Lower back Pain
Lower back pain is categorised in to 3 areas:
- Non-Specific Lower Back Pain
- Radicular Syndromes
- Specific Spinal Pathologies
Non-specific lower back pain accounts for the majority of cases with specific spinal pathologies and radicular syndromes only accounting for less than 11%.
Non-Specific Lower Back Pain:
Accounting for 90-95% of all lower back pain cases, non-specific lower back pain is diagnosed when no specific structure has been injured and all spinal pathologies have been excluded. The usual causes are from sudden injuries such as bending awkwardly to pick something up or overstress injuries that have occurred over a period of time due to poor posture.
These often result in muscle strains, ligament strains and can be treated with physiotherapy for effective lower back pain relief. The key is early diagnosis and a tailored treatment plan from your physiotherapist.
Radicular Syndromes (sciatica):
Making up between 5-10% of back pain cases radicular syndromes is lower back pack that is caused by the irritation or pinching of a nerve. This is most commonly the sciatic nerve. This can result in additional pain down the leg and result in being diagnosed with sciatica.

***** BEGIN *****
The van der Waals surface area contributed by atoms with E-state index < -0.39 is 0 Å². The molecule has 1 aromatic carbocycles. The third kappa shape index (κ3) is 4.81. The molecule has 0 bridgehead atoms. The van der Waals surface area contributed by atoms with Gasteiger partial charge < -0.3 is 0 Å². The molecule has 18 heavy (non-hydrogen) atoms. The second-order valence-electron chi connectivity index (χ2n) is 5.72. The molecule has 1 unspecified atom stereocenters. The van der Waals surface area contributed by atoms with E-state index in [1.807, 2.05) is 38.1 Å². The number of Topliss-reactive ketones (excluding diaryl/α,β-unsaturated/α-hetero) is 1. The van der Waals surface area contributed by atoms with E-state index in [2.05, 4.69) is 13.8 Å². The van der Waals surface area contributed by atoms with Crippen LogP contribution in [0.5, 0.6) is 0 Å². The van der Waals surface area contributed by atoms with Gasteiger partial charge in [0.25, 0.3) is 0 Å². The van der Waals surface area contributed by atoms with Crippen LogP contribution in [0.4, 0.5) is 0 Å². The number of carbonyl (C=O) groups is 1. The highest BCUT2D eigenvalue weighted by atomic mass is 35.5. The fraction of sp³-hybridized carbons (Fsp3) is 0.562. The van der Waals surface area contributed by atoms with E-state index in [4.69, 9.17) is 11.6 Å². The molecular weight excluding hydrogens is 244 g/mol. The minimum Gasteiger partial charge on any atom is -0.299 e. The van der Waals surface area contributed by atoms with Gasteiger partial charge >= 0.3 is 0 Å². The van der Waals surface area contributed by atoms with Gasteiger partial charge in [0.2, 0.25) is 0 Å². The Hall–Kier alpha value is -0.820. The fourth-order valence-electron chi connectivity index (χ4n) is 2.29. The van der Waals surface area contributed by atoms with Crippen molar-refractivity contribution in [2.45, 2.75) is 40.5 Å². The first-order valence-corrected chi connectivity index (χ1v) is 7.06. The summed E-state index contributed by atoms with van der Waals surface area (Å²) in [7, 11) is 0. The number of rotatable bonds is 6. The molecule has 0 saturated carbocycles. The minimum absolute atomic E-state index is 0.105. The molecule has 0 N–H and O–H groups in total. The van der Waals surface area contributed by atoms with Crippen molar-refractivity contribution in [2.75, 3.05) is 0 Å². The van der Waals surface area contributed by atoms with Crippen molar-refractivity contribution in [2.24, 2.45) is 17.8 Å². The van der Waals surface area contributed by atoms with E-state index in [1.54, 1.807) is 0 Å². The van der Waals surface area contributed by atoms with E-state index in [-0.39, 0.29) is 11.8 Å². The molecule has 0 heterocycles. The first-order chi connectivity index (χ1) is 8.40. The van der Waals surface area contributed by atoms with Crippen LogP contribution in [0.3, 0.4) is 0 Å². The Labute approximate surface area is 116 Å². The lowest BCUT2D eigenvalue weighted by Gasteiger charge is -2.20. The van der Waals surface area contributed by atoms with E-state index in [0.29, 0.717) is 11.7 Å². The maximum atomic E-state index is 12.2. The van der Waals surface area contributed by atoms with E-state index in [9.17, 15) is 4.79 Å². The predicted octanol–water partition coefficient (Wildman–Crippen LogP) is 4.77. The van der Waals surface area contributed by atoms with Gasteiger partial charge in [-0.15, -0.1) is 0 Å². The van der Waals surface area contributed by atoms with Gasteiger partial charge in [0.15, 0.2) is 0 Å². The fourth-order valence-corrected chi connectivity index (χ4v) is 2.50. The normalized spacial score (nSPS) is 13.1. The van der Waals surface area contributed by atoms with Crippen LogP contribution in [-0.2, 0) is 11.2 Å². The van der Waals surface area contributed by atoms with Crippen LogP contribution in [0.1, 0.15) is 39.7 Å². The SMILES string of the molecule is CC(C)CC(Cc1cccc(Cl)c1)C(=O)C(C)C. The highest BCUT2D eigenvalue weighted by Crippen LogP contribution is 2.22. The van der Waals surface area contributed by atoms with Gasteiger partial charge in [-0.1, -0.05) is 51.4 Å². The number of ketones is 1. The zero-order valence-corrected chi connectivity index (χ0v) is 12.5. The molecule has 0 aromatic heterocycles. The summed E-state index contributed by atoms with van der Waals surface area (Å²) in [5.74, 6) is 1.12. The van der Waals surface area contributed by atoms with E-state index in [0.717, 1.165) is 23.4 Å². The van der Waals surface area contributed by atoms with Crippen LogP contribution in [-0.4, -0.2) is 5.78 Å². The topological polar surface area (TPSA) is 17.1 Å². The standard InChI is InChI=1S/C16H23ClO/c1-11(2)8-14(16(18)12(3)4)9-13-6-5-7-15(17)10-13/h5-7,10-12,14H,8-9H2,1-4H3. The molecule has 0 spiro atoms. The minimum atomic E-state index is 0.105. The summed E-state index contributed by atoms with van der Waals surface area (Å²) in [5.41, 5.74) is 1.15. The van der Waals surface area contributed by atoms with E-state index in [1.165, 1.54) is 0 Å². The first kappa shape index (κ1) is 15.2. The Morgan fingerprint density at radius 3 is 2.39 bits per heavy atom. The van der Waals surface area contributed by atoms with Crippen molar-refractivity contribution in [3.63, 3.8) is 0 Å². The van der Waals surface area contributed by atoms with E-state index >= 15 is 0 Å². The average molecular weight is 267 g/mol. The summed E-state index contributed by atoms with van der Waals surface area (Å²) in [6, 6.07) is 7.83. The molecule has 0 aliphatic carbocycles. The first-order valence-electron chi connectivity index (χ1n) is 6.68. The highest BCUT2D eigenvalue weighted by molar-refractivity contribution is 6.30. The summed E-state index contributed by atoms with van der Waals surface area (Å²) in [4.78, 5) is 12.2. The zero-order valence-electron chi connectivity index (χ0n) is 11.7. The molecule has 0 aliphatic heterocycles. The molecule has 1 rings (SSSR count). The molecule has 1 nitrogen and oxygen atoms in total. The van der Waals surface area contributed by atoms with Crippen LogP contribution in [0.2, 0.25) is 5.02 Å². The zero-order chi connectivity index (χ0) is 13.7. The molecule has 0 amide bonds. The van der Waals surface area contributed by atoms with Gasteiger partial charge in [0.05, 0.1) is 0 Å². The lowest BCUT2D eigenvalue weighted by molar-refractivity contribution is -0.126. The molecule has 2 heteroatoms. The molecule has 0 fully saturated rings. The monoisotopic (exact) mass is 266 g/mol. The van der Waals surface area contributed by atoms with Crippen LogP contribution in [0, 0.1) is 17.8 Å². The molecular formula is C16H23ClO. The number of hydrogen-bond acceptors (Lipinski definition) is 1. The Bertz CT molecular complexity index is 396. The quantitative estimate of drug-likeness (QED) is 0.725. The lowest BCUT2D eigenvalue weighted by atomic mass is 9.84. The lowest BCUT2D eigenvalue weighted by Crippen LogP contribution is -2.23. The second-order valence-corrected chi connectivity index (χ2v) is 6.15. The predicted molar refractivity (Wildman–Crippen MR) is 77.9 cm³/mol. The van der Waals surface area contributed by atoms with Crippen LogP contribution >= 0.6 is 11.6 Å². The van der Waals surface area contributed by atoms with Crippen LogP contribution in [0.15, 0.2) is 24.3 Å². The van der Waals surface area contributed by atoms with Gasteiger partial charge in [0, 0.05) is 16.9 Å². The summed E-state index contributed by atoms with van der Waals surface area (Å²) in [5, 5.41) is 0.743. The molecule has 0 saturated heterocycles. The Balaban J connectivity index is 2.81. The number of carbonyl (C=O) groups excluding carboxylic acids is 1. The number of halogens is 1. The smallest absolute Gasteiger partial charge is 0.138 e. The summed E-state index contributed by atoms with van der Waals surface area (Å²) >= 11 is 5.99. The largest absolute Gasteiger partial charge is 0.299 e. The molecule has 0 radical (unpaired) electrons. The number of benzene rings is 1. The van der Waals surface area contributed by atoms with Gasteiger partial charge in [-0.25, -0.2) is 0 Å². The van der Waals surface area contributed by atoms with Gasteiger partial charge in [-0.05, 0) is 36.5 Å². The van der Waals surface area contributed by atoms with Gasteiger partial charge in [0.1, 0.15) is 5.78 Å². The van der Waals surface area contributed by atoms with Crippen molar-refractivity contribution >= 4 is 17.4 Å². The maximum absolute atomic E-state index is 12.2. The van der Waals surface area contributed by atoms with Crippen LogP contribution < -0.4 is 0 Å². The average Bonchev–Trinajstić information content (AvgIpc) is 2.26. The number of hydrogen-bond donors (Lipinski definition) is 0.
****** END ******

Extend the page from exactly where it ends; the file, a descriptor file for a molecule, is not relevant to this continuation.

The sciatic nerve is the longest nerve in the body and runs all the way to your feet. Most people find the pain goes away naturally within a few weeks but this can last for much longer. This is the most common nerve associated with radicular syndromes but any other spinal nerve can be affected.
Lower back pain in this way can be caused by common back injuries that increase swelling in material adjacent to the spinal nerve either irritating or compressing the nerve.
Specific Spinal Pathologies:
Making up less than 1% of the lower back pain cases spinal pathologies do require urgent and specific referral and treatment. These can include spinal infections, malignancy, spinal arthropathies, cauda equine syndrome or spinal fractures.
Some referrals should be immediate so please seek advice from a medical professional.